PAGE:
Spoilers ahead for Dark Nights: Death Metal #6.
Scott Snyder aligns the many disparate threads of the DC Universe into one with Dark Nights: Death Metal #6 (opens in new tab), the penultimate chapter of his and Greg Capullo's epic crisis to end all crises. With the stakes ratcheted up beyond the heavens, the final battle commences. And while this is the issue that coalesces the entire DC Multiverse into one long lifeline, there's a sense that Death Metal has already shown us all it will ever have to offer.
Written by Scott Snyder
Art by Greg Capullo, Jonathon Glapion, and FCO Plascencia
Lettering by John Napolitano
Published by DC
'Rama Rating: 6 out of 10
Snyder elaborates on the themes that have been coalescing during this event, bringing together everything that has ever occurred under one universe. That phrase repeats itself across the issue, cementing Snyder's intentions for the DC Universe going forward. And even though the implications are massive, Snyder's simply hammering issue #5's statement of intent into reality. Again we're left wondering if there's enough meat on these bones for seven issues.
The actual battle on Earth underwhelms. Monsters are cut apart without much in the way of drama, despite the constant affirmations from the cast that this is indeed the fight of their lives. Like the last issue, there's a whole bunch of weird thrown in to the melting pot here for the sake of it. The original body of the Batman Who Laughs is revived with a Black Lantern ring. The concept is intriguing, but it just fills up a panel here without consequence. Alongside Batman's current zombie status, another little thread to be paid off at Death Metal's conclusion?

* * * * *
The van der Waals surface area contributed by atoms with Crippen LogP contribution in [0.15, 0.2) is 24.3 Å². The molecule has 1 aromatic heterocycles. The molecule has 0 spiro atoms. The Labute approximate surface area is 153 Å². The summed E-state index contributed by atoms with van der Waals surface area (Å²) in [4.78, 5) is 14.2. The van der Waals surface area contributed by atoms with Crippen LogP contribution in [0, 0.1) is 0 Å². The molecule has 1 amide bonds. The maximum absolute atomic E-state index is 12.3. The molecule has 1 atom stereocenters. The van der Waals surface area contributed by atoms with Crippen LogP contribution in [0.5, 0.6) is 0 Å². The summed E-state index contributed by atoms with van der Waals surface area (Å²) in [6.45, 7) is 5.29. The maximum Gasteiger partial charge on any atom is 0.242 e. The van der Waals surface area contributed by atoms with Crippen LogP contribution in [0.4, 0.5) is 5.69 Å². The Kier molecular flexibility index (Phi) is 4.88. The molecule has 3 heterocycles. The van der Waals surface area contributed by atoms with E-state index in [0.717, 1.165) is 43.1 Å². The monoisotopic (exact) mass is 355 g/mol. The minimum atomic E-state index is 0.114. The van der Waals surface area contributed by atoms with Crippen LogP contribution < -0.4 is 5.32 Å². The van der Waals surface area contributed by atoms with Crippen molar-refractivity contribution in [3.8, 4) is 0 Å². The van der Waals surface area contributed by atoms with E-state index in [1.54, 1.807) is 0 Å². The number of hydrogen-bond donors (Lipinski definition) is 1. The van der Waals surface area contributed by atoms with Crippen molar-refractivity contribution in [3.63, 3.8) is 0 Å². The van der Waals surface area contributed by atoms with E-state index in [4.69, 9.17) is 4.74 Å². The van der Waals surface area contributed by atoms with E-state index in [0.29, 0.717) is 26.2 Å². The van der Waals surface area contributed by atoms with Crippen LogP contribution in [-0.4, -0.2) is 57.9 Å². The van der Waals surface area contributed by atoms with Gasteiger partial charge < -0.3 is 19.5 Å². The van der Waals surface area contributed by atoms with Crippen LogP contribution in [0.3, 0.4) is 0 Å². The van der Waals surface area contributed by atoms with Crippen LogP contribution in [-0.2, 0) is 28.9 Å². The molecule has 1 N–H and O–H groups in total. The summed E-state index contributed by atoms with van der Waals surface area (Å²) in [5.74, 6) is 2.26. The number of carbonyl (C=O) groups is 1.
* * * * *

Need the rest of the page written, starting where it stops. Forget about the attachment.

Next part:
At the beginning of the issue, the jokes flow fast and freely, briefly twisting the tone into parody. Tonally, Death Metal has flirted with self-deprecation throughout. Every plot point stacks atop another like a Jenga tower, threatening to topple over in a cloud of laughs. Gods die. Universes collapse into each other. Lex Luthor stares longingly at the back of Superman's head while saying 'God, I wish I still had my hair.; It threatens to destabilize the whole thing, but Snyder wisely cuts the quips as the battle begins.
As is standard for Death Metal, it's Wonder Woman's job to do the heavy lifting. Her realization of how to create Luthor's remembrance machine is genuinely moving and its accompanying 'One Universe' moment is as fist-pump eliciting as it should be. Snyder is excellent at these broad, feel-good moments, and these are some of the best of the event so far.
Visually, the battle between The One Who Laughs and Perpetua makes a serious impact. FCO Plascencia colors Capullo's whirling dreamscape of rubble and nightmares in neon purples and blues that pop right off the page. Colors aside, Capullo's composition balances Snyder's weighty script and high character count for maximum readability. Jonathon Glapion's detail-oriented inking brings out the best in Capullo's pencils, finely highlighting every little fragment of grime. Finishing things off, Napolitano's lettering is as characterful as ever – signifying true evil with jet black balloons and icy white letters.
Snyder and Capullo seem intent on turning up the dials until the whole machine breaks. This is excess in its simplest form, a creative team unrestrained and seemingly unburdened by editorial. It isn't elegant and it isn't clever, but it sure is fun. And yet, six issues in and it feels like Death Metal has run out of steam. Death Metal #6 inherits the problems of Death Metal #5, offering little more than a few laughs and a victory lap of this admittedly pleasing 'One Universe' concept. If you're still reading, you're in it until the end. Let's hope the climax pays off.